On 18.03.2008 15:30, Avdi Grimm wrote:
> On Tue, Mar 18, 2008 at 6:43 AM, Marc Heiler <shevegen / linuxmail.org> wrote:
>>  Personally I like such simple truths. :)
> 
> The problem with simple truths is that often aren't simple, and almost
> never stay true.  There was/is a large percentage of hackers in the
> C/C++ community who learned certain "simple truths" about how to make
> programs go faster - and continued to use them religiously for
> decades, even after the compilers had made those techniques irrelavent
> or even detrimental.  I believe the same has happened in Java, as
> JITing and other optimizations have made a lot of assumptions about
> performance moot.

Yes, that's true.  But I'm inclined to say that even in Java there is a 
single operation that is always the most expensive (not counting IO of 
course) and this is object creation.  The reason is fairly simple: 
object creation has significant overhead (memory allocation or GC, 
management overhead for GC) which won't easily go away - although Sun 
has done a tremendous job in improving this throughout the course of JVM 
evolution!

> The other problem with "simple truths" is that in performance, it
> really isn't true that every little bit helps.  I can't tell you how
> many times I've seen a design which was complicated and obfuscated by
> some coder's (potentially superstitious) beliefs about certain
> techniques being faster than others (e.g. "always avoid dynamic
> dispatch"). Almost invariably it turns out that the real performance
> gains to be made are algorithmic and/or have to do with IO, and are
> orders of magnitude larger than tiny gains made by following
> performance "truths" - to the point that the latter gains are lost in
> the statistical noise.  It's often the case that those little
> rule-based optimizations only served to make the code more difficult
> to refactor, and thus harder to apply the real optimizations to.

I could not agree more.  In fact, I said the same - just not so well 
elaborate as you did. :-)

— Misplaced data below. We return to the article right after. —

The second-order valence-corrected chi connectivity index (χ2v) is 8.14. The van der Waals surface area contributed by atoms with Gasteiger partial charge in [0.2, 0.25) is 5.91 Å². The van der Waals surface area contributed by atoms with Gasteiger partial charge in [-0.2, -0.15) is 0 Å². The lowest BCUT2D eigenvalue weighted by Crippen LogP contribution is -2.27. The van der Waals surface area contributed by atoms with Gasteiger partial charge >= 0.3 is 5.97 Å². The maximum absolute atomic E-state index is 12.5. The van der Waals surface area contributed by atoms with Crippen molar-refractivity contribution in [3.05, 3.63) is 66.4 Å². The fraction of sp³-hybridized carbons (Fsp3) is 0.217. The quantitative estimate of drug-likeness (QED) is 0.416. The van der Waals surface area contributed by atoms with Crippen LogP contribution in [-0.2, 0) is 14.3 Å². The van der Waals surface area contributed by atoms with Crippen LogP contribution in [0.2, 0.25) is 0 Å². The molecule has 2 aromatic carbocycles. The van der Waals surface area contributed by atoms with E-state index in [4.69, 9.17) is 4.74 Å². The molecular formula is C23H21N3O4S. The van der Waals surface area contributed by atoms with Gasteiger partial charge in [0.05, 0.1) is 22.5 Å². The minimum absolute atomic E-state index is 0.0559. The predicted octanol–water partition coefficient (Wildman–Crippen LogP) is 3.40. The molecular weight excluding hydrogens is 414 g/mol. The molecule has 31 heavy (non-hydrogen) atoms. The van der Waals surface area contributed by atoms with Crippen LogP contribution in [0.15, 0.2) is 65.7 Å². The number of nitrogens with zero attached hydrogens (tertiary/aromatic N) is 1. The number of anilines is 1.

> At a time in Ruby's history when it's implementation is in flux, and
> there are multiple alternate implementations coming on line, I think
> it is very dangerous to start compiling "rules of thumb" or "simple
> truths" about Ruby performance hacks.

Simple truths are so compelling because they are so simple - but they 
often are deceptive, too.  Just think about the numerous articles about 
Java performance (e.g. [1]).  Yes, people need to take them with a huge 
grain of salt - at least the Ruby version and platform.

>  And when such rules are stated,
> they need to be quantified with benchmarks and qualified with very
> specific information about the platforms those benchmarks were
> gathered on.

Good point.

> ..and then you should *still* write your code to be clear and
> well-factored, and put off any optimizations until after you profile.
> Chances are you'll discover that your real slowdown is in IO, or in
> some database interaction, not in instantiating objects.
> 
> I saw a pertinent quote the other day:  "It is easier to optimize
> correct code than to correct optimized code." --Bill Harlan

Great, I have to print that one out!  But wait, after optimization 
correct code will become optimized code - and sometimes you don't know 
whether it's still correct (ok, that should be avoided by unit tests). :-)

Kind regards

	robert


[1] http://www-128.ibm.com/developerworks/java/library/j-jtp09275.html